How do we prepare our girls for the future and ensure they have the confidence, skills, and courage to face a difficult world? Dr. Marisa Porges is Head of The Baldwin School, an independent pre-K through 12 all-girls’ school outside of Philadelphia, and she’s the author of a new book, What Girls Need: How to Raise Bold, Courageous, and Resilient Women. Dr. Porges has spent her career practicing what she advocates. She’s served as a senior cybersecurity advisor in the Obama White House, a counterterrorism expert in Afghanistan, and on active duty in the U.S. Navy, flying jets as a Naval Flight Officer. Dr. Porges joins us to talk about the skills girls need to succeed in the 21st century, and how parents and educators can help girls find their inner voice, self-advocate, and be fearless in the face of anything – and anyone – that comes their way.
Listen to this episode to learn:
Raising confident and ambitious girls
Intro: Welcome to the Equal Parts Podcast, brought to you by Care@Work.
Emily Paisner: Being a working parent is hard, and raising our girls to be bold, courageous, and resilient women is one of the most difficult, but most rewarding things we can do. Today's guest is Dr. Marisa Porges, and she's here to talk about how we can do just that. Dr. Porges is Head of the Baldwin School, an independent pre-K to 12 all-girls school just outside of Philadelphia. Her career is impressive. She served at the White House, as White House Fellow and senior advisor for cybersecurity and technology policy at the National Economic Council.
She's also served as a counterterrorism policy advisor in the US Departments of the Treasury and Defense, and on active duty in the US Navy, flying jets as a Naval Flight Officer. Her book, out this August 4th, is called What Girls Need: How to Raise Bold, Courageous, and Resilient Women. It's a must-read for parents of daughters. During our conversation, we talked about all of the ways parents can help their girls find their voice, nurture their innate capacity for empathy, persuasiveness, and collaborative problem-solving, and help them prepare for anything that comes their way now and in the future. Have a listen.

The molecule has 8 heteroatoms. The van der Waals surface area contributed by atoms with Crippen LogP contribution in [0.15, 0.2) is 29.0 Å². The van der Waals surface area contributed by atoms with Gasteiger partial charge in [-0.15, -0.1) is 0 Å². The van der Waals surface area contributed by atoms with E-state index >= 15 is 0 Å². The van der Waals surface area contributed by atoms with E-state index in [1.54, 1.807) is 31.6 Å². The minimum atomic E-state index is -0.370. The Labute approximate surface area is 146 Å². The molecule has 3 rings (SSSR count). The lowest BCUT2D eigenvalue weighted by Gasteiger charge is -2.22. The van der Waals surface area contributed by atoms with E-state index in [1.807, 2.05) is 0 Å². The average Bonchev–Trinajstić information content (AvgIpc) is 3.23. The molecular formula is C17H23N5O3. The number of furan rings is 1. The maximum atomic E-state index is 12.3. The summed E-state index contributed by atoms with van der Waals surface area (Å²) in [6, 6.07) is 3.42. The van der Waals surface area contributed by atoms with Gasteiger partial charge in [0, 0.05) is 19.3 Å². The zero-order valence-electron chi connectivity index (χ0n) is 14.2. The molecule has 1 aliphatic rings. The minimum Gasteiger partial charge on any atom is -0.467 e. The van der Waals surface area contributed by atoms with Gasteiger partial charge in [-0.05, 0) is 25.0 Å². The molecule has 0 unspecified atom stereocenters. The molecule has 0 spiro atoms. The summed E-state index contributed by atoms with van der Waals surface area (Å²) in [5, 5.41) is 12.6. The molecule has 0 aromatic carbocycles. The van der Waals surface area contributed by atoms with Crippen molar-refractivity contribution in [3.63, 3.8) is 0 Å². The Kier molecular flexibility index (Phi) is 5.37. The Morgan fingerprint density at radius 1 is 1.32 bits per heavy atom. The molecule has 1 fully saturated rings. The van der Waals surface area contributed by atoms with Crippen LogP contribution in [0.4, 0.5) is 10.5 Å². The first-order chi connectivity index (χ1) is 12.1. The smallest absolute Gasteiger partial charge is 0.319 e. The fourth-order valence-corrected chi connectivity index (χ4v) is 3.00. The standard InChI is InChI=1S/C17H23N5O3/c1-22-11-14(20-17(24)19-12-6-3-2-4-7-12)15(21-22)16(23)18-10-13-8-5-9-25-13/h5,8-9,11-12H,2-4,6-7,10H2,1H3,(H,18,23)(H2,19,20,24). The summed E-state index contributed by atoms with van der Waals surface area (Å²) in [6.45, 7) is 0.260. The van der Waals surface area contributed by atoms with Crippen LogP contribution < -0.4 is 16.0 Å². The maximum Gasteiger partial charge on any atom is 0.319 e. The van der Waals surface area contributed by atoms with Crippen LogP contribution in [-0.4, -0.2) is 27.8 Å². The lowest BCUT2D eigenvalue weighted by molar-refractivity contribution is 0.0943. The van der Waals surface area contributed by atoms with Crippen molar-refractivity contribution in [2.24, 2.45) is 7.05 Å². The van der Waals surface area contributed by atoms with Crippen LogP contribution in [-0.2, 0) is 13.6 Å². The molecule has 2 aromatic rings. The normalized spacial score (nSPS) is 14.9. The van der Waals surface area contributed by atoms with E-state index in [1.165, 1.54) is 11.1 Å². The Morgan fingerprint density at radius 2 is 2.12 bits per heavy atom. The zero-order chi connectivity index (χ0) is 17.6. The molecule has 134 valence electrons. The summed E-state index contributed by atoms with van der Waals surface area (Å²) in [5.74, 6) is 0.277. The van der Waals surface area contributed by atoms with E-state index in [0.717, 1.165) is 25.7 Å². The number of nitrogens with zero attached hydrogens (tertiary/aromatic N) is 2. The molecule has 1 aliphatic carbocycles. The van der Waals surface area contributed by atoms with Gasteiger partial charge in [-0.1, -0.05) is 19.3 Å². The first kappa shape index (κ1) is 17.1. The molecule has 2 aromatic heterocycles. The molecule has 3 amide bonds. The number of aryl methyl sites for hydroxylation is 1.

Marisa, welcome to Equal Parts. As a mother of a daughter and a son, I am truly, truly honored to be talking with you today. Thank you so much for joining us.
Dr. Marisa Porges: Thank you, Emily. It's a pleasure to be here.
Emily Paisner: Based on your experiences, you have so many great stories. I just loved reading about them in the book. One story that really stuck out to me was an experience you had where you didn't speak up at a White House meeting with President Obama. I thought it would be great for our listeners to hear that story and what you learned from it because I think so many of us can relate to that feeling. Of course, not the Obama part, but definitely the part where we don't speak up in front of our boss when we feel like we should have.
Dr. Marisa Porges: I feel like that's a moment every woman has had at some point. That feeling of losing your voice in a moment that matters, personally or professionally, it just sticks with you. Again, it's part of what I hope we can help our girls now so that they don't have to experience it in the same way, or as often when they're older. The story, for me, was that moment when I had finally gotten the seat at the table, a seat in a small group meeting with the leader of the free world in a Roosevelt room right across from the Oval Office.
We were talking about a range of policy issues, and foreign policy, and national security, including counter-terrorism, which is my area of expertise. I suddenly found myself not speaking. I suddenly looked around the room and saw that other people were answering questions or making points with the president that I should have been saying because it was really something that I'd been working my whole career on.
When I left, I was thinking about what the narrative in my head had been, and it was, "Oh, I let someone else have the moment that really could have been mine." I was fortunate to later get other opportunities to talk one-on-one with President Obama and have those same conversations, but the feeling of losing my voice in such a pivotal time has stuck with me.
I think, first, we need to be honest with ourselves or with our kids that those moments happen and so that they can think how could they maybe do it differently. Then, part of the lessons that I think we should be talking about as well, how do we help our girls practice? How do we help them get used to raising their voice in a way that feels really natural and easy to them so that when they're next, have a seat at the table, when they have that moment, they don't lose their voice or have that same experience?
Emily Paisner: You write about how girls have an innate talent for collaborative problem-solving, communicating across boundaries, empathizing, and adapting. As the head of an all-girls school, I'm sure that you see this up close and personal every single day. You believe that these skills could be some of girls biggest competitive advantage. Can you talk a little bit more about that?